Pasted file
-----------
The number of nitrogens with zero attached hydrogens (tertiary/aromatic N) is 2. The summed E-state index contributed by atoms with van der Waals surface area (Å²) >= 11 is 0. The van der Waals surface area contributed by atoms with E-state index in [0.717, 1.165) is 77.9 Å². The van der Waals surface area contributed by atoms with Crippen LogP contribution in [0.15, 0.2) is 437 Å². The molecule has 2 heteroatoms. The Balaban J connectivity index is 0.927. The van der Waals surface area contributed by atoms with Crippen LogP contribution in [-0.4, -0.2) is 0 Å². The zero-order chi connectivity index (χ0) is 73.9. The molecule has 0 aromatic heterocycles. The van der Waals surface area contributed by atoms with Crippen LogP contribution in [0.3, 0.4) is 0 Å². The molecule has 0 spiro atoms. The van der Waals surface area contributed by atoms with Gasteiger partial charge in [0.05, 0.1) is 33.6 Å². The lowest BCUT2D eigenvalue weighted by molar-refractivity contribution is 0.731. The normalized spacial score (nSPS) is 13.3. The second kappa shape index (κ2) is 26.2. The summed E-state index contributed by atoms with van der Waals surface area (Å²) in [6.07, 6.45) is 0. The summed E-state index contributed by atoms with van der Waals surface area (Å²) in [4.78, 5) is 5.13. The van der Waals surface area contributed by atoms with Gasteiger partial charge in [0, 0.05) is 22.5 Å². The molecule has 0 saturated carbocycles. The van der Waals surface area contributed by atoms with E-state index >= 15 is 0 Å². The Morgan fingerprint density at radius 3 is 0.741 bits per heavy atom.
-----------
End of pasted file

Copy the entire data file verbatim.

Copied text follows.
The number of nitrogens with zero attached hydrogens (tertiary/aromatic N) is 2. The summed E-state index contributed by atoms with van der Waals surface area (Å²) >= 11 is 0. The van der Waals surface area contributed by atoms with E-state index in [0.717, 1.165) is 77.9 Å². The van der Waals surface area contributed by atoms with Crippen LogP contribution in [0.15, 0.2) is 437 Å². The molecule has 2 heteroatoms. The Balaban J connectivity index is 0.927. The van der Waals surface area contributed by atoms with Crippen LogP contribution in [-0.4, -0.2) is 0 Å². The zero-order chi connectivity index (χ0) is 73.9. The molecule has 0 aromatic heterocycles. The van der Waals surface area contributed by atoms with Crippen LogP contribution in [0.3, 0.4) is 0 Å². The molecule has 0 spiro atoms. The van der Waals surface area contributed by atoms with Gasteiger partial charge in [0.05, 0.1) is 33.6 Å². The lowest BCUT2D eigenvalue weighted by molar-refractivity contribution is 0.731. The normalized spacial score (nSPS) is 13.3. The second kappa shape index (κ2) is 26.2. The summed E-state index contributed by atoms with van der Waals surface area (Å²) in [6.07, 6.45) is 0. The summed E-state index contributed by atoms with van der Waals surface area (Å²) in [4.78, 5) is 5.13. The van der Waals surface area contributed by atoms with Gasteiger partial charge in [0, 0.05) is 22.5 Å². The molecule has 0 saturated carbocycles. The van der Waals surface area contributed by atoms with E-state index >= 15 is 0 Å². The Morgan fingerprint density at radius 3 is 0.741 bits per heavy atom.